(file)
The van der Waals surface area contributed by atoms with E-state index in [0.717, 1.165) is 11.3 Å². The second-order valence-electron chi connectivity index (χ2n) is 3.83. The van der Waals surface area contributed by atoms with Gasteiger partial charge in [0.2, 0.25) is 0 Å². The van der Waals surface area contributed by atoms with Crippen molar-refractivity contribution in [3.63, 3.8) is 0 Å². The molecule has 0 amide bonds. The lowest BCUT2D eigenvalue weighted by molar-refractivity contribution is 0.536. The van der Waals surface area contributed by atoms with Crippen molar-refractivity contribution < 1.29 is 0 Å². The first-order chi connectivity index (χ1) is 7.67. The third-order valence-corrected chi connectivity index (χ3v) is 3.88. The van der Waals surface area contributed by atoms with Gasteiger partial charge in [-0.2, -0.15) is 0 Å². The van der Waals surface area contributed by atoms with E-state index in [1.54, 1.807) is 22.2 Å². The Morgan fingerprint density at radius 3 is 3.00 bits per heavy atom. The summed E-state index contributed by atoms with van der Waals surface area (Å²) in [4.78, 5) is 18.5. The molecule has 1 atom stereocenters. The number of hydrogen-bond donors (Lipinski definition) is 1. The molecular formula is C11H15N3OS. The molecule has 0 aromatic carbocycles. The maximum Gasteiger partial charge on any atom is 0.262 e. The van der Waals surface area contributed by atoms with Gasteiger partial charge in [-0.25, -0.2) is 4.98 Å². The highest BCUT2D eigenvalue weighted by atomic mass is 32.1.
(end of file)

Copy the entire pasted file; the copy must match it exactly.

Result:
The van der Waals surface area contributed by atoms with E-state index in [0.717, 1.165) is 11.3 Å². The second-order valence-electron chi connectivity index (χ2n) is 3.83. The van der Waals surface area contributed by atoms with Gasteiger partial charge in [0.2, 0.25) is 0 Å². The van der Waals surface area contributed by atoms with Crippen molar-refractivity contribution in [3.63, 3.8) is 0 Å². The molecule has 0 amide bonds. The lowest BCUT2D eigenvalue weighted by molar-refractivity contribution is 0.536. The van der Waals surface area contributed by atoms with Crippen molar-refractivity contribution < 1.29 is 0 Å². The first-order chi connectivity index (χ1) is 7.67. The third-order valence-corrected chi connectivity index (χ3v) is 3.88. The van der Waals surface area contributed by atoms with Gasteiger partial charge in [-0.2, -0.15) is 0 Å². The van der Waals surface area contributed by atoms with E-state index in [1.54, 1.807) is 22.2 Å². The Morgan fingerprint density at radius 3 is 3.00 bits per heavy atom. The summed E-state index contributed by atoms with van der Waals surface area (Å²) in [4.78, 5) is 18.5. The molecule has 1 atom stereocenters. The number of hydrogen-bond donors (Lipinski definition) is 1. The molecular formula is C11H15N3OS. The molecule has 0 aromatic carbocycles. The maximum Gasteiger partial charge on any atom is 0.262 e. The van der Waals surface area contributed by atoms with Gasteiger partial charge in [-0.25, -0.2) is 4.98 Å². The highest BCUT2D eigenvalue weighted by atomic mass is 32.1.